Her name is
Dixie. She is a seven-year-old, 5.08-pound
Chihuahua and yes, I’m one of those goofy owners who, on occasion, have been
known to dress up their dog. What can I
say? I was denied a Barbie as a child.
Unlike me, she does not need an IV of coffee to wake up in the morning. Her eyes spring open and she’s ready for the day. It’s usually about 7:00 a.m. I hear her stir and try to stay still as I can. I do not want her to know I’m awake yet, hoping to get a few more minutes of respite from an increasingly crazy world. I can feel her staring at me from her perch on my pillow, her breath at my ear, then her tiny tongue ever so lightly on the tip of my nose – and I’m screwed. Just a one miniscule twitch, but that’s all it takes. She pounces: “I know you’re in there!” I roll over and duck my head under the covers, but to know avail. When the Chihuahua is awake, everyone is awake.
Finally, I give in and out we go for her morning potty. Dixie was very easy to potty-train because every time she peed or pooped I would always clap and shout “Yay, Dixie!” I sometimes wonder what my self-esteem level would be if every time I peed someone would clap and shout, “Yay, Jayne!” but I’ve yet to find that kind of devotion.
Into the kitchen we go to get her breakfast,
Dixie prancing at my feet. I get the can from the refrigerator, scoop
out a large tablespoon onto a saucer, and stick it in the microwave for nine
seconds -- no more, no less -- so that it is just the right temperature for the
princess. The sound of the timer going
off sends her into a dizzying twirl of anticipation and joy known as the “Happy
Dance.” Dixie is the very definition of joy. She’s exploding with the stuff. This can be hard to take when you’re a
natural born curmudgeon like I am, but damned if she isn’t winning me
over. Still no coffee and yet here I am smiling.
As a puppy, Dixie was highly influenced by my elderly cat, Chelsea, who slept most of the day. So Dixie eats her breakfast, then back to bed she goes leaving me to meander into my office to begin my day’s work. For most of my life I was known as a “cat person.” I preferred cats over dogs for the same reasons many do not – their complete indifference to what you think of them: Feed me, clean my sand box and maybe, when and if I’m in the mood, I’ll let you pet me. That’s something I can relate to, and yet another possible reason why I’m single. But, somehow, this tiny creature has totally stolen my heart and I live to do her bidding.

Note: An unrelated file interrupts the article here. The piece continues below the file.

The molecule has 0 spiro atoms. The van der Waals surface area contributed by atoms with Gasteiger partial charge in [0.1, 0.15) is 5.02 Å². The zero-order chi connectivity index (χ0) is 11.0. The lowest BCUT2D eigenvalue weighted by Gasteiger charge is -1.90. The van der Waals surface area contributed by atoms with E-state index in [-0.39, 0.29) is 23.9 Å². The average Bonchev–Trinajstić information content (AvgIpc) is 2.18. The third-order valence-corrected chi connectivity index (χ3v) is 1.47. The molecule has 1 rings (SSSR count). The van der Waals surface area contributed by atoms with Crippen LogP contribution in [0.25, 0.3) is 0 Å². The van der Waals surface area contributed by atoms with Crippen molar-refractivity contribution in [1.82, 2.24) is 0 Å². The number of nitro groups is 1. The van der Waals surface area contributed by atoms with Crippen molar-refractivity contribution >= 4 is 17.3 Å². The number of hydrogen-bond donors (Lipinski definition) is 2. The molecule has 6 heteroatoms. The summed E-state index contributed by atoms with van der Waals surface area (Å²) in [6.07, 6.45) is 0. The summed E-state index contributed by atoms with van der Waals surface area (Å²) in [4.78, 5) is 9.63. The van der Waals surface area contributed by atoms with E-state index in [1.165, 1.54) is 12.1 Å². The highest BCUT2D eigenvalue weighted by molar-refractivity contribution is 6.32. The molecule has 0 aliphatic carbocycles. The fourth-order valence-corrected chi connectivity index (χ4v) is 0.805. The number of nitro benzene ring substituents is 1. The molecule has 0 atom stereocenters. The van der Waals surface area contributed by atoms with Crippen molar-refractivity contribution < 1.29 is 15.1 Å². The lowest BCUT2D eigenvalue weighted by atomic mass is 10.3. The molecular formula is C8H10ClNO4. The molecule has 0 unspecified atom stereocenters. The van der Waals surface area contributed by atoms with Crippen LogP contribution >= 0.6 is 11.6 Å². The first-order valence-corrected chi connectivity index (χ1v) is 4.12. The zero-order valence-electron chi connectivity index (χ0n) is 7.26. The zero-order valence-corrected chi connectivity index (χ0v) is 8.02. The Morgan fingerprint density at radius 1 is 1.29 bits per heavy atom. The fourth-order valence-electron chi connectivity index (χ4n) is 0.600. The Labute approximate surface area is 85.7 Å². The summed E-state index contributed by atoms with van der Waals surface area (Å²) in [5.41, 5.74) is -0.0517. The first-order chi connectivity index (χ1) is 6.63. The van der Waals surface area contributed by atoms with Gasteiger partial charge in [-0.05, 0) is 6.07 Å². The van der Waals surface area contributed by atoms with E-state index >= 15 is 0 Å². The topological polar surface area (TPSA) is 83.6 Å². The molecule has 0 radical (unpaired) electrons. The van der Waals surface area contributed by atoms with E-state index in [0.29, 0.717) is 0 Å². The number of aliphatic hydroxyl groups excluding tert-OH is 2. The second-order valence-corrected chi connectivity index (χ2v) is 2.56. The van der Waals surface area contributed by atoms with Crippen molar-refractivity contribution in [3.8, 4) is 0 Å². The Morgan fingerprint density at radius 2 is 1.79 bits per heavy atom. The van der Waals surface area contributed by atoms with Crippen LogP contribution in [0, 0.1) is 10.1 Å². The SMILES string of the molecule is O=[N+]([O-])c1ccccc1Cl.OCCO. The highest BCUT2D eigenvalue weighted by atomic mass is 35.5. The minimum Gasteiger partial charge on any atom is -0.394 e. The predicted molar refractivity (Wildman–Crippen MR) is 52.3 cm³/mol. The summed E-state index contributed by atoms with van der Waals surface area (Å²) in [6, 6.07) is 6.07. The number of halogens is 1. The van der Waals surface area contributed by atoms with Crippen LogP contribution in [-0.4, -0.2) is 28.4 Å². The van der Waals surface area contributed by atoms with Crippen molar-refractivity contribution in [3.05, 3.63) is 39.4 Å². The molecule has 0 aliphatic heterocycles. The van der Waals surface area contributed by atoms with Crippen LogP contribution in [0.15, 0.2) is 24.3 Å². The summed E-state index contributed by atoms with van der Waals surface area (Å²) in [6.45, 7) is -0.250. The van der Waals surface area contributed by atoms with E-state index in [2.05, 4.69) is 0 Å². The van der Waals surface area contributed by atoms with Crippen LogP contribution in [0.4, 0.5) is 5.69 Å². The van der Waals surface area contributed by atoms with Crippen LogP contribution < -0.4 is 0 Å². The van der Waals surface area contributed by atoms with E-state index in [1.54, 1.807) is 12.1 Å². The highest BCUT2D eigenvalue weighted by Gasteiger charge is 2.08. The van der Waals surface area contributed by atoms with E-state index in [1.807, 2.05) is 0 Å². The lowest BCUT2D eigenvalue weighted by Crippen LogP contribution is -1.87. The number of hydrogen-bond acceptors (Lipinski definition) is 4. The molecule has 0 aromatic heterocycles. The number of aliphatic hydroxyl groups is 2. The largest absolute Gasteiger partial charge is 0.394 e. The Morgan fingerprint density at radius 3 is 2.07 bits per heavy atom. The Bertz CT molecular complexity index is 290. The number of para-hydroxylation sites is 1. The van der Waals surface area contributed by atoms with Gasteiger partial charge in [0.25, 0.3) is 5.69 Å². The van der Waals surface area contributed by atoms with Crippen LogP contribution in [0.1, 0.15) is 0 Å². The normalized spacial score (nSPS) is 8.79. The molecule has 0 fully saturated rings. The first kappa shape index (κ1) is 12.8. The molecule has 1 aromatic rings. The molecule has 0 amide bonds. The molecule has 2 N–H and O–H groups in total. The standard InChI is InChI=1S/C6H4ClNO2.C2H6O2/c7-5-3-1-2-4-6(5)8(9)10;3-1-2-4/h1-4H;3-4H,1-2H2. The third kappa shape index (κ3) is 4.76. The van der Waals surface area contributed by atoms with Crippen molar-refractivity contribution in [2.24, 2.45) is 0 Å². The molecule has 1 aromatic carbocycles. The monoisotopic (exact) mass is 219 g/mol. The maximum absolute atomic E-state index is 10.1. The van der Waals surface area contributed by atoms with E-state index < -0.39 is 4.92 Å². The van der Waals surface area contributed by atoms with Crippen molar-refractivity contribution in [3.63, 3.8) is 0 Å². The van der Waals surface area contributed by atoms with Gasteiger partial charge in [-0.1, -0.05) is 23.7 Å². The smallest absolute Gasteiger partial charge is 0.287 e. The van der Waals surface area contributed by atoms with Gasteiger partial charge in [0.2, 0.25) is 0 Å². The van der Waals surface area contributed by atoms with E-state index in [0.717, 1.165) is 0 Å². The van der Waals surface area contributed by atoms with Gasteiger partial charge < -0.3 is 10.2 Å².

My work day ends promptly at six. I know this not because I have a clock, but because every day, at just that moment, Dixie will bring her toys, one-by-one, into my office. First, the purple bear. She looks up at me with it in her mouth, her big brown eyes telling me it’s time to play now. If I fail to respond, this will go on until her toy basket is empty -- the pink flamingo with one foot chewed off, the little yellow chicken with the broken squeaker, the “Grrrrrona” beer bottle complete with stuffed lime in the top – until finally I shut off the computer and engage in a rousing game of fetch.
“Goooooooo get it!” I shout, followed by a shrill and rapid “C’mere, c’mere, c’mere, c’mere, c’mere…” She never tires of this. I will collapse before she does.
Dixie also enjoys watching TV, mostly reality shows, “Underdog to Wunderdog” being her favorite. I pick her up and she crawls up my chest, comfortably settling onto “the boob shelf.” There is something about loving a little dog that is so visceral, especially when she is sitting right on top of my heart, her breath rising and falling with mine. I cannot begin to describe how calming it is. Okay, not a few glasses of Chardonnay or a couple of Xanax calm, but pretty damn near. And you can still drive if need be.
Jayne Martin’s book of humor essays, “Suitable for Giving: A Collection of Wit with a Side of Wry,” is available in paperback and digital formats. Her short story “The Heart of the Town,” won the Fall 2013 WOW-Women On Writing Flash Fiction Competition. Previously, she wrote for television. Credits include “Big Spender,” written for Animal Planet and available on Netflix and Amazon. You can find her daily at injaynesworld.blogspot.com.
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Screenplay written by Jayne Martin
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